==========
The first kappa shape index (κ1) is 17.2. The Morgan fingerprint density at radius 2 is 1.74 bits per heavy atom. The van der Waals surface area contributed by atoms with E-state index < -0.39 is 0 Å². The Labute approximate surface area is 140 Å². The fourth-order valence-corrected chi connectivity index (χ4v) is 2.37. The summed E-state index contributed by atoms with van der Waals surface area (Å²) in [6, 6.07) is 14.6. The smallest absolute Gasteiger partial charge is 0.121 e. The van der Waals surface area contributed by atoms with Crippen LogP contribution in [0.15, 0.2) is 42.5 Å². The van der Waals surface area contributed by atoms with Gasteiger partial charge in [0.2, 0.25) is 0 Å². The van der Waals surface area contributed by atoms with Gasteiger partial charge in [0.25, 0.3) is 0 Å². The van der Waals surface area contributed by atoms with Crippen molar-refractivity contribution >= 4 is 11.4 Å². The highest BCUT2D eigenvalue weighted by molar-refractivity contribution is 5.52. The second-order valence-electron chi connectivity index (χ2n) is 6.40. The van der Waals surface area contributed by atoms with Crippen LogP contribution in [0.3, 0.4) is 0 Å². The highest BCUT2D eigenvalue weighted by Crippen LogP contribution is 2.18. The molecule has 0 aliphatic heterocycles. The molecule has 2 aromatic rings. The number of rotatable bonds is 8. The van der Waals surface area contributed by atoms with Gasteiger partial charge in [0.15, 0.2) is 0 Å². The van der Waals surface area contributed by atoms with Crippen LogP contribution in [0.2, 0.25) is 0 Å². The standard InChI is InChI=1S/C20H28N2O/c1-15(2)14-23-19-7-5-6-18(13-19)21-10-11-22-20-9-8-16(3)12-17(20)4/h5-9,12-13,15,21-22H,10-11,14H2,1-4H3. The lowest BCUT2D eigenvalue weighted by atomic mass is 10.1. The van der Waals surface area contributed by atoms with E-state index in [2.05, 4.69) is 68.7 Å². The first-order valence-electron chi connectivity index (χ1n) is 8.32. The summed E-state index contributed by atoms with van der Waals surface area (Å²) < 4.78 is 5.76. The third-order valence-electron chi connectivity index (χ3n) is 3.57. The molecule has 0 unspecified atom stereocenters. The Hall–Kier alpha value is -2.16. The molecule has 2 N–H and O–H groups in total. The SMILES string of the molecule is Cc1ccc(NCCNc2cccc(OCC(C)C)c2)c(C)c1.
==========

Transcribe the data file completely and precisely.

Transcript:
The first kappa shape index (κ1) is 17.2. The Morgan fingerprint density at radius 2 is 1.74 bits per heavy atom. The van der Waals surface area contributed by atoms with E-state index < -0.39 is 0 Å². The Labute approximate surface area is 140 Å². The fourth-order valence-corrected chi connectivity index (χ4v) is 2.37. The summed E-state index contributed by atoms with van der Waals surface area (Å²) in [6, 6.07) is 14.6. The smallest absolute Gasteiger partial charge is 0.121 e. The van der Waals surface area contributed by atoms with Crippen LogP contribution in [0.15, 0.2) is 42.5 Å². The van der Waals surface area contributed by atoms with Gasteiger partial charge in [0.2, 0.25) is 0 Å². The van der Waals surface area contributed by atoms with Gasteiger partial charge in [0.25, 0.3) is 0 Å². The van der Waals surface area contributed by atoms with Crippen molar-refractivity contribution >= 4 is 11.4 Å². The highest BCUT2D eigenvalue weighted by molar-refractivity contribution is 5.52. The second-order valence-electron chi connectivity index (χ2n) is 6.40. The van der Waals surface area contributed by atoms with Crippen LogP contribution in [0.3, 0.4) is 0 Å². The highest BCUT2D eigenvalue weighted by Crippen LogP contribution is 2.18. The molecule has 0 aliphatic heterocycles. The molecule has 2 aromatic rings. The number of rotatable bonds is 8. The van der Waals surface area contributed by atoms with Gasteiger partial charge in [0.15, 0.2) is 0 Å². The van der Waals surface area contributed by atoms with Crippen LogP contribution in [0.2, 0.25) is 0 Å². The standard InChI is InChI=1S/C20H28N2O/c1-15(2)14-23-19-7-5-6-18(13-19)21-10-11-22-20-9-8-16(3)12-17(20)4/h5-9,12-13,15,21-22H,10-11,14H2,1-4H3. The lowest BCUT2D eigenvalue weighted by atomic mass is 10.1. The van der Waals surface area contributed by atoms with E-state index in [2.05, 4.69) is 68.7 Å². The first-order valence-electron chi connectivity index (χ1n) is 8.32. The summed E-state index contributed by atoms with van der Waals surface area (Å²) < 4.78 is 5.76. The third-order valence-electron chi connectivity index (χ3n) is 3.57. The molecule has 0 unspecified atom stereocenters. The Hall–Kier alpha value is -2.16. The molecule has 2 N–H and O–H groups in total. The SMILES string of the molecule is Cc1ccc(NCCNc2cccc(OCC(C)C)c2)c(C)c1.